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Clin Biomech (Bristol, Avon). 2018 Mar;53:1-6. doi: 10.1016/j.clinbiomech.2018.01.021. Epub 2018 Jan 31.

In vivo study of paraspinal muscle weakness using botulinum toxin in one primate model.

Author information

1
Korea Institute of Industrial Technology, Cheonan, Republic of Korea.
2
National Primate Research Center, Korea Research Institute of Bioscience and Biotechnology, Cheongju, Republic of Korea.
3
National Primate Research Center, Korea Research Institute of Bioscience and Biotechnology, Cheongju, Republic of Korea; Department of Functional Genomics, University of Science and Technology, Daejeon, Republic of Korea.
4
National Primate Research Center, Korea Research Institute of Bioscience and Biotechnology, Cheongju, Republic of Korea; School of Life Sciences, Kyungpook National University, Daegu, Republic of Korea.
5
National Primate Research Center, Korea Research Institute of Bioscience and Biotechnology, Cheongju, Republic of Korea; Department of Biomedical Engineering, College of Medicine, Chungbuk National University, Cheongju, Republic of Korea.
6
Department of Mechanical Engineering, Sogang University, Seoul, Republic of Korea.
7
Department of Mechanical Engineering, Dankook University, Yongin, Republic of Korea.
8
National Primate Research Center, Korea Research Institute of Bioscience and Biotechnology, Cheongju, Republic of Korea; Department of Functional Genomics, University of Science and Technology, Daejeon, Republic of Korea. Electronic address: changkt@kribb.re.kr.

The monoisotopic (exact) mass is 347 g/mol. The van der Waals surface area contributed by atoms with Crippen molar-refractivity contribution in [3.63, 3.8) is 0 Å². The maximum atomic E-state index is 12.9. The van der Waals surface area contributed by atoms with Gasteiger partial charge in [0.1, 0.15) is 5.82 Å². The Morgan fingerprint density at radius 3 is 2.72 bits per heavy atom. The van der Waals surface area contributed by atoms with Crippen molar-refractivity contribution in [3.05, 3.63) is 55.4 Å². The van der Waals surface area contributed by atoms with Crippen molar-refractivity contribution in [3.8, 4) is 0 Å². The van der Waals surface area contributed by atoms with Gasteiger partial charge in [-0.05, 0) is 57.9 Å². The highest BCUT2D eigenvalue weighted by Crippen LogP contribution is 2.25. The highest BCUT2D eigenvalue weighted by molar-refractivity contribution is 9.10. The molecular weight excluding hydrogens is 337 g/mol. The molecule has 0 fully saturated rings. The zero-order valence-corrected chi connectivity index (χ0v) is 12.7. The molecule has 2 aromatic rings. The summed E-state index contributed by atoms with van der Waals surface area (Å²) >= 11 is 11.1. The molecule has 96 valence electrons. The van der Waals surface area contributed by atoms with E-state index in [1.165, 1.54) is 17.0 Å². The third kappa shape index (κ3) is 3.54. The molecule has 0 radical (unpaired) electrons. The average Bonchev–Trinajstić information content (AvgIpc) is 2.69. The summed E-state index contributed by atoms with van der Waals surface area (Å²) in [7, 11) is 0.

9
National Primate Research Center, Korea Research Institute of Bioscience and Biotechnology, Cheongju, Republic of Korea; Department of Functional Genomics, University of Science and Technology, Daejeon, Republic of Korea. Electronic address: srlee@kribb.re.kr.

Abstract

BACKGROUND:

It has been generally speculated that paraspinal muscle weakness is related to the spinal degeneration including intervertebral disc failure. The purpose of this study was to investigate the effects of paraspinal muscle weakness induced by the botulinum toxin type-A on the lumbar spine and behavior pattern in an in-vivo primate model which has an upright locomotion similar to that of humans.

METHODS:

Botox injections into paraspinal muscle of one cynomolgus monkey were conducted biweekly up to 19 weeks at L2-L3, L3-L4 and L4-L5. MRIs were performed for measurement of muscle cross-sectional areas and behavioral data were collected using a high-resolution portable digital video camera.

FINDINGS:

The cross-sectional areas of the paraspinal muscles at L2-L3, L3-L4 and L4-L5 decreased by 8%, 12% and 8% at 21 weeks after the Botox injection, respectively. Intervertebral disc thickness at L2-L3, L3-L4 and L4-L5 decreased by 6%, 8% and 5% at 21 weeks after initial Botox injection, respectively. After the Botox injections, locomotion and movement activity of the monkey was decreased. The duration of sitting increased from 21% to a maximum of 97% at 9 weeks after the Botox injection, while stance time decreased from 9% to a minimum of 1% at 11 weeks post Botox injection.

INTERPRETATION:

The findings of this study revealed that paraspinal muscle atrophy affects intervertebral disc morphology and locomotion activity of a primate and may lead to an onset of intervertebral disc degeneration.

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